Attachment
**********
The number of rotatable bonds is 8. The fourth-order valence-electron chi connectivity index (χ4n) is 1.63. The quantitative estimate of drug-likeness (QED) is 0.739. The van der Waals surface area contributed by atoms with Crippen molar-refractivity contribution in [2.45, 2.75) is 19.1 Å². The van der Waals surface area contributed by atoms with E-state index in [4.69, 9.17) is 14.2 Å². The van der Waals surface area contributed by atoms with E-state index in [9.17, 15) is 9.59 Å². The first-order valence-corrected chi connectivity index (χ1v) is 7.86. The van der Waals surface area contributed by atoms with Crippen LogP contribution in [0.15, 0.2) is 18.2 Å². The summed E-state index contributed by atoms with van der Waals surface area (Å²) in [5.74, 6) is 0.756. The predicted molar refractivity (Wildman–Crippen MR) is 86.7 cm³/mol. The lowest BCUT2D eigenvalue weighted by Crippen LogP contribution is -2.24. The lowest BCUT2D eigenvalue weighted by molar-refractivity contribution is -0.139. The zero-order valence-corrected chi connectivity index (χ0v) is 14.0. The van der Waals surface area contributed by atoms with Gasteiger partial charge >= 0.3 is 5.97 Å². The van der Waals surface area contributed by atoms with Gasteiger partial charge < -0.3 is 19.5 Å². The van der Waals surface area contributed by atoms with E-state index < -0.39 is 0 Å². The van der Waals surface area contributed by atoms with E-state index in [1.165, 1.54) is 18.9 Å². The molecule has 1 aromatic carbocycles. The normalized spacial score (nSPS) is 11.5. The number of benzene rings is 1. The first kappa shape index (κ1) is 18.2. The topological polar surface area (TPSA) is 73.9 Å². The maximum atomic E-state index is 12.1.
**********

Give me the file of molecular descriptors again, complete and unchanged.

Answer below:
The number of rotatable bonds is 8. The fourth-order valence-electron chi connectivity index (χ4n) is 1.63. The quantitative estimate of drug-likeness (QED) is 0.739. The van der Waals surface area contributed by atoms with Crippen molar-refractivity contribution in [2.45, 2.75) is 19.1 Å². The van der Waals surface area contributed by atoms with E-state index in [4.69, 9.17) is 14.2 Å². The van der Waals surface area contributed by atoms with E-state index in [9.17, 15) is 9.59 Å². The first-order valence-corrected chi connectivity index (χ1v) is 7.86. The van der Waals surface area contributed by atoms with Crippen LogP contribution in [0.15, 0.2) is 18.2 Å². The summed E-state index contributed by atoms with van der Waals surface area (Å²) in [5.74, 6) is 0.756. The predicted molar refractivity (Wildman–Crippen MR) is 86.7 cm³/mol. The lowest BCUT2D eigenvalue weighted by Crippen LogP contribution is -2.24. The lowest BCUT2D eigenvalue weighted by molar-refractivity contribution is -0.139. The zero-order valence-corrected chi connectivity index (χ0v) is 14.0. The van der Waals surface area contributed by atoms with Gasteiger partial charge >= 0.3 is 5.97 Å². The van der Waals surface area contributed by atoms with Gasteiger partial charge < -0.3 is 19.5 Å². The van der Waals surface area contributed by atoms with E-state index < -0.39 is 0 Å². The van der Waals surface area contributed by atoms with E-state index in [1.165, 1.54) is 18.9 Å². The molecule has 1 aromatic carbocycles. The normalized spacial score (nSPS) is 11.5. The number of benzene rings is 1. The first kappa shape index (κ1) is 18.2. The topological polar surface area (TPSA) is 73.9 Å². The maximum atomic E-state index is 12.1.